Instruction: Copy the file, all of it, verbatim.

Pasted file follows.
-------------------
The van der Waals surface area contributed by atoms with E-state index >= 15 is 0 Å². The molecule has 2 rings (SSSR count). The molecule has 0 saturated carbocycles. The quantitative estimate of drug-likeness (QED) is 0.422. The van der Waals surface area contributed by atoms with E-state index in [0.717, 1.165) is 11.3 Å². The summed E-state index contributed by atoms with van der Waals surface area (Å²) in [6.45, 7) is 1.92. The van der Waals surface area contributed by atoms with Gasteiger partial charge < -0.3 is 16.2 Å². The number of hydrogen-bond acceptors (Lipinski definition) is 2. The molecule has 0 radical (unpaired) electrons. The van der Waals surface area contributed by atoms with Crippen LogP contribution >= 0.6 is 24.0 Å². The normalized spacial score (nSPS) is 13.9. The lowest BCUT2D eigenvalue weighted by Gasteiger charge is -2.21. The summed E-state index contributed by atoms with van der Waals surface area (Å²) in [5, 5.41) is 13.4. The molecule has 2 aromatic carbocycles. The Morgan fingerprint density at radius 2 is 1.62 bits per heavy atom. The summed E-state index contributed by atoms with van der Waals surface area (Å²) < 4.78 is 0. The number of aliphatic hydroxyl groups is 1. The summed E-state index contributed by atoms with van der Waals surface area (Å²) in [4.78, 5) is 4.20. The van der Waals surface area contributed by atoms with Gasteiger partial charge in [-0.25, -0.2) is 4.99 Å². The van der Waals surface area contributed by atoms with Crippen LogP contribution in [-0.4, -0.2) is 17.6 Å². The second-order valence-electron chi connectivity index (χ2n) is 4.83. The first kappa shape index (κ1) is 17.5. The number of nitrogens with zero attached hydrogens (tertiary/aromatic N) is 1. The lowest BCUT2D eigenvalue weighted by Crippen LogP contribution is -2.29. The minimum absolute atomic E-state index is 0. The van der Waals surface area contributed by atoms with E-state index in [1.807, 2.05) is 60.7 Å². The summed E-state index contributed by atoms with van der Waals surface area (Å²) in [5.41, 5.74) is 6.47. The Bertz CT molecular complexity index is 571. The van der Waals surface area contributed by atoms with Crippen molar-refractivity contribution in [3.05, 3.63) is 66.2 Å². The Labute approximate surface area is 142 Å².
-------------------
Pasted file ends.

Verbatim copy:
The van der Waals surface area contributed by atoms with E-state index >= 15 is 0 Å². The molecule has 2 rings (SSSR count). The molecule has 0 saturated carbocycles. The quantitative estimate of drug-likeness (QED) is 0.422. The van der Waals surface area contributed by atoms with E-state index in [0.717, 1.165) is 11.3 Å². The summed E-state index contributed by atoms with van der Waals surface area (Å²) in [6.45, 7) is 1.92. The van der Waals surface area contributed by atoms with Gasteiger partial charge < -0.3 is 16.2 Å². The number of hydrogen-bond acceptors (Lipinski definition) is 2. The molecule has 0 radical (unpaired) electrons. The van der Waals surface area contributed by atoms with Crippen LogP contribution >= 0.6 is 24.0 Å². The normalized spacial score (nSPS) is 13.9. The lowest BCUT2D eigenvalue weighted by Gasteiger charge is -2.21. The summed E-state index contributed by atoms with van der Waals surface area (Å²) in [5, 5.41) is 13.4. The molecule has 2 aromatic carbocycles. The Morgan fingerprint density at radius 2 is 1.62 bits per heavy atom. The summed E-state index contributed by atoms with van der Waals surface area (Å²) < 4.78 is 0. The number of aliphatic hydroxyl groups is 1. The summed E-state index contributed by atoms with van der Waals surface area (Å²) in [4.78, 5) is 4.20. The van der Waals surface area contributed by atoms with Gasteiger partial charge in [-0.25, -0.2) is 4.99 Å². The van der Waals surface area contributed by atoms with Crippen LogP contribution in [-0.4, -0.2) is 17.6 Å². The second-order valence-electron chi connectivity index (χ2n) is 4.83. The first kappa shape index (κ1) is 17.5. The number of nitrogens with zero attached hydrogens (tertiary/aromatic N) is 1. The lowest BCUT2D eigenvalue weighted by Crippen LogP contribution is -2.29. The minimum absolute atomic E-state index is 0. The van der Waals surface area contributed by atoms with E-state index in [1.807, 2.05) is 60.7 Å². The summed E-state index contributed by atoms with van der Waals surface area (Å²) in [5.41, 5.74) is 6.47. The Bertz CT molecular complexity index is 571. The van der Waals surface area contributed by atoms with Crippen molar-refractivity contribution in [3.05, 3.63) is 66.2 Å². The Labute approximate surface area is 142 Å².